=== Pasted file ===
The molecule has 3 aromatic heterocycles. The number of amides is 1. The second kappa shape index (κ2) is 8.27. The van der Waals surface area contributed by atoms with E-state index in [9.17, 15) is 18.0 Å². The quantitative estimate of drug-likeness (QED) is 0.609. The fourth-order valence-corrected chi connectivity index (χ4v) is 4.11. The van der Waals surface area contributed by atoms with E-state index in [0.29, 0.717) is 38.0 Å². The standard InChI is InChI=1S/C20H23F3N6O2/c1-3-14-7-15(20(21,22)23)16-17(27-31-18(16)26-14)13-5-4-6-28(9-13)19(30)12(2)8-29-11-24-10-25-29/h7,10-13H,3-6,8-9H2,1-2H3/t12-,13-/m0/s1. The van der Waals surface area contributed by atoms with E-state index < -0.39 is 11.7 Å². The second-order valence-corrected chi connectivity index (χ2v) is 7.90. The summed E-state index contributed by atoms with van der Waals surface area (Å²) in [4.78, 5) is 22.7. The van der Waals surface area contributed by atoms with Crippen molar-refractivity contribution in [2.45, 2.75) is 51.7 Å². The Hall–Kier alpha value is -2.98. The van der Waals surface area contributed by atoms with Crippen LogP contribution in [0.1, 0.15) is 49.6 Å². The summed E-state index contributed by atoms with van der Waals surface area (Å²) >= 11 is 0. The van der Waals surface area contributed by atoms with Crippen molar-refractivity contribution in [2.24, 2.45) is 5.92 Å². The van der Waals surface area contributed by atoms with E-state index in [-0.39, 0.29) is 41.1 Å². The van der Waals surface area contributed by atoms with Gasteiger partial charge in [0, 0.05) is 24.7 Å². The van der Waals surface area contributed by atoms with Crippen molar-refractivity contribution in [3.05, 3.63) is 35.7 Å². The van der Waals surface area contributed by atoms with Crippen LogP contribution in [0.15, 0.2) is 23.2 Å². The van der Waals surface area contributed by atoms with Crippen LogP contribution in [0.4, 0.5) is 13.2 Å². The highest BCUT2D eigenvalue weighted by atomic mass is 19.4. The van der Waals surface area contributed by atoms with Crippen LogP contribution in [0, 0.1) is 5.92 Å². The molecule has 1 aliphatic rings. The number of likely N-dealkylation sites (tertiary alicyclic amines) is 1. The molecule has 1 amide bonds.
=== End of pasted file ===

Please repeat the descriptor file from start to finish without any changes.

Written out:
The molecule has 3 aromatic heterocycles. The number of amides is 1. The second kappa shape index (κ2) is 8.27. The van der Waals surface area contributed by atoms with E-state index in [9.17, 15) is 18.0 Å². The quantitative estimate of drug-likeness (QED) is 0.609. The fourth-order valence-corrected chi connectivity index (χ4v) is 4.11. The van der Waals surface area contributed by atoms with E-state index in [0.29, 0.717) is 38.0 Å². The standard InChI is InChI=1S/C20H23F3N6O2/c1-3-14-7-15(20(21,22)23)16-17(27-31-18(16)26-14)13-5-4-6-28(9-13)19(30)12(2)8-29-11-24-10-25-29/h7,10-13H,3-6,8-9H2,1-2H3/t12-,13-/m0/s1. The van der Waals surface area contributed by atoms with E-state index < -0.39 is 11.7 Å². The second-order valence-corrected chi connectivity index (χ2v) is 7.90. The summed E-state index contributed by atoms with van der Waals surface area (Å²) in [4.78, 5) is 22.7. The van der Waals surface area contributed by atoms with Crippen molar-refractivity contribution in [2.45, 2.75) is 51.7 Å². The Hall–Kier alpha value is -2.98. The van der Waals surface area contributed by atoms with Crippen LogP contribution in [0.1, 0.15) is 49.6 Å². The summed E-state index contributed by atoms with van der Waals surface area (Å²) >= 11 is 0. The van der Waals surface area contributed by atoms with Crippen molar-refractivity contribution in [2.24, 2.45) is 5.92 Å². The van der Waals surface area contributed by atoms with E-state index in [-0.39, 0.29) is 41.1 Å². The van der Waals surface area contributed by atoms with Gasteiger partial charge in [0, 0.05) is 24.7 Å². The van der Waals surface area contributed by atoms with Crippen molar-refractivity contribution in [3.05, 3.63) is 35.7 Å². The van der Waals surface area contributed by atoms with Crippen LogP contribution in [0.15, 0.2) is 23.2 Å². The van der Waals surface area contributed by atoms with Crippen LogP contribution in [0.4, 0.5) is 13.2 Å². The highest BCUT2D eigenvalue weighted by atomic mass is 19.4. The van der Waals surface area contributed by atoms with Crippen LogP contribution in [0, 0.1) is 5.92 Å². The molecule has 1 aliphatic rings. The number of likely N-dealkylation sites (tertiary alicyclic amines) is 1. The molecule has 1 amide bonds.